By Don Briggs
It appears that the fox is now in the hen house in Saudi Arabia. Or is he? Many questions are circulating as to the changes that are taking place with the new oil minister of Saudi Arabia.
The recently ousted minister was in place for the last 20 years.
It seems as though he had some interest in leveling out production that would in turn cause oil prices to return to a profitable rate for the rest of the world. He is gone.
A new sheriff is in town.
The newly appointed oil minister, Khalid al-Falih, is also the chairman of the state run oil company – Saudi Aramco. This brings about a whole new conversation. It would first seem like it would behoove him best to keep production at a high rate to benefit Aramco.
However, other statements, opinions and theories point to a reduction in production that would benefit the Saudis even more so.
Recent statements made by Prince Mohammad bin Salman, Saudi Arabia’s deputy crown prince and de facto ruler, center on the conversation of taking Saudi Aramco to the stock exchange. The prince has estimated that the company is worth somewhere north of $2 trillion.
Taking Aramco public sounds fine and good for the world economy and the price of oil until you dig into the details a step further. This public offering would make Aramco the largest publicly traded company by up to 20 times greater than an Exxon or Shell.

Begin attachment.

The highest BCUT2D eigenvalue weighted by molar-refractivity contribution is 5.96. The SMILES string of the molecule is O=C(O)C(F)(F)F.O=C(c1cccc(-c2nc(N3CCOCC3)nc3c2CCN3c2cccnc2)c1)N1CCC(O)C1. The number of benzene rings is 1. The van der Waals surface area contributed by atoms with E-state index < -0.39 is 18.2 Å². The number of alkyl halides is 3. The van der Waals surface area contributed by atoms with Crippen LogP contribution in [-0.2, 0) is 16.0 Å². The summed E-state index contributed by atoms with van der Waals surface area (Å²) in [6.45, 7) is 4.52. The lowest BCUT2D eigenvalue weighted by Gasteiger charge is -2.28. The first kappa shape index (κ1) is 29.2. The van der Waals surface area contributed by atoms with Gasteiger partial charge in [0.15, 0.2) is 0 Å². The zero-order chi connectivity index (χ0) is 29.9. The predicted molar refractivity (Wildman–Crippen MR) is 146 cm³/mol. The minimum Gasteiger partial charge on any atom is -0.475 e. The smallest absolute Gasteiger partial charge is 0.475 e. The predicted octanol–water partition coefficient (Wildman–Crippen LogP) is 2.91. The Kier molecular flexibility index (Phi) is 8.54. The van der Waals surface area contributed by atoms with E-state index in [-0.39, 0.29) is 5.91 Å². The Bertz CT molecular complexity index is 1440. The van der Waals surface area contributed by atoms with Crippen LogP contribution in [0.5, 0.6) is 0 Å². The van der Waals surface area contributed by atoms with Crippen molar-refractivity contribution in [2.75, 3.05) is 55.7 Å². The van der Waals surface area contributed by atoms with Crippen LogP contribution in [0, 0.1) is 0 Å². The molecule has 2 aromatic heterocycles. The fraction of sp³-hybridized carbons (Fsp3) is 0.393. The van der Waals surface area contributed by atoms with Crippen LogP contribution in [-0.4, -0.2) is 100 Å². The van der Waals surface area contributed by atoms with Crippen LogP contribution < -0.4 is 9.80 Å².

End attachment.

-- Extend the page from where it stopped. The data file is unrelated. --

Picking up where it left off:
As a side note, Saudi Aramco recently acquired Shell’s Motiva refinery, which is the largest refinery in the United States.
This public offering throws yet another question into the equation. Saudi Aramco has been the largest producer of the Organization of Petroleum Exporting Countries (OPEC) for several decades now. OPEC dictates world crude oil prices. OPEC is who decided to not cut production and in turn crush U.S. shale development over the last 18 months.
So is it legal to take Aramco public to the London or New York stock exchange, and yet, still be the driver of conversations that dictate global crude oil prices?
Let us restate this question very clearly: can a publicly traded company be apart of the OPEC cartel that controls crude oil prices?
When a company is offered up on the stock exchange, they are now subject to many transparency laws and public scrutiny. Will Aramco be subject to these laws and yet still be in the OPEC conversations?
This leads to the final question. How does this affect the United States oil and natural gas market?
With the beforehand knowledge that Saudi Aramco was the driver of the conversation for stifling U.S. shale development, will other unnamed companies jump in on the investment opportunity with Aramco?
If so, will the new leader of Saudi Aramco cut production to allow the price of oil to go back up?
This in turn would make a small fortune for the investors of this 5 percent made available to the public. If the Saudis cut production, would this cause the price of oil to go back up as quickly as it dropped?
How then would the U.S. market recover? How would U.S. investors treat this investment opportunity?
It is safe to say there are many unanswered questions surrounding the Saudi’s decisions as well as the entire global oil market. What we can say for certain is that nothing will ever stay the same.
What has gone down so drastically over the last two years could jump back up – all surrounding one transaction of a publicly traded company? We shall see.